So you’ve roughly figured out what your flight options are. Of course, if you are on a super tight budget, your options are going to be limited. But if you’ve got a range of options with perhaps only $100 in it, it might be worth investigating the differences between the airlines. This will rarely make or break your decision but can be a deciding factor in the end. So, to that end, where to start? There are a number of websites I like to look at when choosing an airline and even choosing a seat.
1. Skytrax (http://www.airlinequality.com)
Skytrax offers a rating system (introduced back in 1999) which is held as the leading international classification system. The site itself also has thousands of reviews made by passengers. They list their specific flight, what class they were in and sometimes what seat. There are also lounge reviews, seat reviews and airport reviews. They use a star system and it can be surprising to see which airlines are rated what. It probably goes without saying that 5 star airlines are the creme de la creme and at present there are only 7 (all Asia/Middle East), including ANA Japan Airways, Qatar Airlines and Cathay Pacific.
One the whole, this is a useful website to compare the differences between airlines – if there’s not much money in it, it’s often worth the upgrade for a nicer airline.
2. Seat Guru (http://www.seatguru.com)
I was surprised to see that this website was brought out by travel-giant Expedia, but in hindsight I can see why. It’s quirky, useful and pretty interesting. People offer reviews for their specific seats but you can also look at the layout of your plane to see where to avoid. I appreciate it can be obvious that the wing row has bonus leg room (and is rarely free nowadays!) but you can also spot where there is limited reclining space.
You can browse via airline, planes or flight paths and there is now a compare feature so you can what size seat you can get on one airline compared to another. The maps are colour coded and easy to use.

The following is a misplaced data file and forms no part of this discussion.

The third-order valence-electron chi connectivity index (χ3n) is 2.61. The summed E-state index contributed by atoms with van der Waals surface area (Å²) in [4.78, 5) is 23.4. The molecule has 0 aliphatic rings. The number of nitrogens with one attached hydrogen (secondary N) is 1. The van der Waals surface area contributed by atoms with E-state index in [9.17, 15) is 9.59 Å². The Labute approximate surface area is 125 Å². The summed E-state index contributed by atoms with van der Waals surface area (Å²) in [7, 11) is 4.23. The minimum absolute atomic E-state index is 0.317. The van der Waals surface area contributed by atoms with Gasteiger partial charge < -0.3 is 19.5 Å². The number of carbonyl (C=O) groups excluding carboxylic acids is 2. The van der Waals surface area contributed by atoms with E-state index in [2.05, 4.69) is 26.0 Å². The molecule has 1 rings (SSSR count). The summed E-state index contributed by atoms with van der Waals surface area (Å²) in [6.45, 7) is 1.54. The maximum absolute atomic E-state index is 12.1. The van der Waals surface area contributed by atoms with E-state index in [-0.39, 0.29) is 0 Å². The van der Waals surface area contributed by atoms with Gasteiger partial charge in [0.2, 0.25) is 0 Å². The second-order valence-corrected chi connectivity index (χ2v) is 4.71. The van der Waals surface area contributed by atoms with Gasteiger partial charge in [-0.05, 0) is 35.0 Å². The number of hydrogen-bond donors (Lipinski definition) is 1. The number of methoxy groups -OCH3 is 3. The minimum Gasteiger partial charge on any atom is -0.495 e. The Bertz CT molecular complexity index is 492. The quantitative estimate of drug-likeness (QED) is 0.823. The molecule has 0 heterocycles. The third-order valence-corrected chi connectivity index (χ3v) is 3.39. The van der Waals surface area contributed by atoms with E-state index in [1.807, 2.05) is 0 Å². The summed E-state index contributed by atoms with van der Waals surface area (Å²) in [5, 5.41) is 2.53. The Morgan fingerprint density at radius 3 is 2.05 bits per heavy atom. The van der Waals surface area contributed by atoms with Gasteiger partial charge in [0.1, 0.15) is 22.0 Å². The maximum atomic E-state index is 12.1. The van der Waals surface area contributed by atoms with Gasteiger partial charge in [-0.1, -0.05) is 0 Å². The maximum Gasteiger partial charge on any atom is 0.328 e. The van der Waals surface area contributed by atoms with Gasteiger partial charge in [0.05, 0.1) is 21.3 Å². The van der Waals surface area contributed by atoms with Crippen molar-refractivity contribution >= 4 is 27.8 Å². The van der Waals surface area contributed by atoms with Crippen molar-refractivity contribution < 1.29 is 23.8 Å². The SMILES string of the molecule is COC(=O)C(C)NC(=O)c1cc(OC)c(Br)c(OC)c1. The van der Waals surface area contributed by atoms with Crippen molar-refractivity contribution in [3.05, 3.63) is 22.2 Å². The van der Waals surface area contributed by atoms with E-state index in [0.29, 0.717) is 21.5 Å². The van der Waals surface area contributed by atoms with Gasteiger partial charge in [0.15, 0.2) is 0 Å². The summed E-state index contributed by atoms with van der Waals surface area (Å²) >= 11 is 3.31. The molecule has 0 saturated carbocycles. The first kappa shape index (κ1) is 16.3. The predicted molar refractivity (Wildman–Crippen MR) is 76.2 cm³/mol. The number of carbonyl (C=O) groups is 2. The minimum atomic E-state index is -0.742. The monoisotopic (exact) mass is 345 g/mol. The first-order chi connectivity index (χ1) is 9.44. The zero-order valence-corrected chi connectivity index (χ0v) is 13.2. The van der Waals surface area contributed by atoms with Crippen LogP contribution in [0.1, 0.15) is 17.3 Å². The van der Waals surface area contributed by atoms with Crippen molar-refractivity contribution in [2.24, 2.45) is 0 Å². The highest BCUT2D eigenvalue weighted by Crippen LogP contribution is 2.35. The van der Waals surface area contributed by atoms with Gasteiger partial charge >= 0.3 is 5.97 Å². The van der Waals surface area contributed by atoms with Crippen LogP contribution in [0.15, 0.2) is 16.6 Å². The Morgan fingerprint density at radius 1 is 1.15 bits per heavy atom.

So you’ve snagged your seat and picked the best airline, but you how do you make sure your journey goes without a hitch? There are several useful apps for that!
3. Trip-It (https://www.tripit.com)
This website/app doesn’t give you ideas on where to go and what to do but it is great for managing the trip once you’ve booked it. STA travel links you to this automatically when you book with them but anyone can sign up. Gizmodo can’t stop singing its’ praises and called it a ‘central hub for all your travel needs.’ It is also really simple to share your information with anyone that may need it. I often send copies of my travel info to my parents or boyfriend and this is a super easy way to do that and more. You can also access your documents offline so no high data roaming fees once you’re there too.
4. Passbook App/ Airline apps.
This one is exclusively aimed at those with an iPhone I’m afraid (though there may be an equivalent with Googlewallet – someone will have to let me know). Passbook is the kind of app that just sits on my iPhone and then occasionally does something really useful. Whilst it is still smart to print off your plane ticket, I have found it is edging toward a thing of the past. When I flew home to London for Christmas last year, I booked with United Airlines and didn’t need use the paper once. I downloaded the app and could save their airline ticket to my ‘Passbook’ – the flight attendants scanned it and that was that.
Airline apps can be somewhat hit and miss, but the United Airlines app was actually really useful too. As I was travelling solo, it didn’t really bother me where I sat, other than being on the look out for that all-important, all-illusive spare seat next to me. Using the airport wifi, I managed to change my seat 3 or 4 times (for no charge) before physically boarding. I kept signing in to the app and jumping around the plane to make sure I had no one sitting next to me. As I got to the front desk, they scanned by Passbook QR Code (that weird black and white pixelated box) and printed me a new ticket. No questions asked. I ended up having 3 seats next to me. Winning!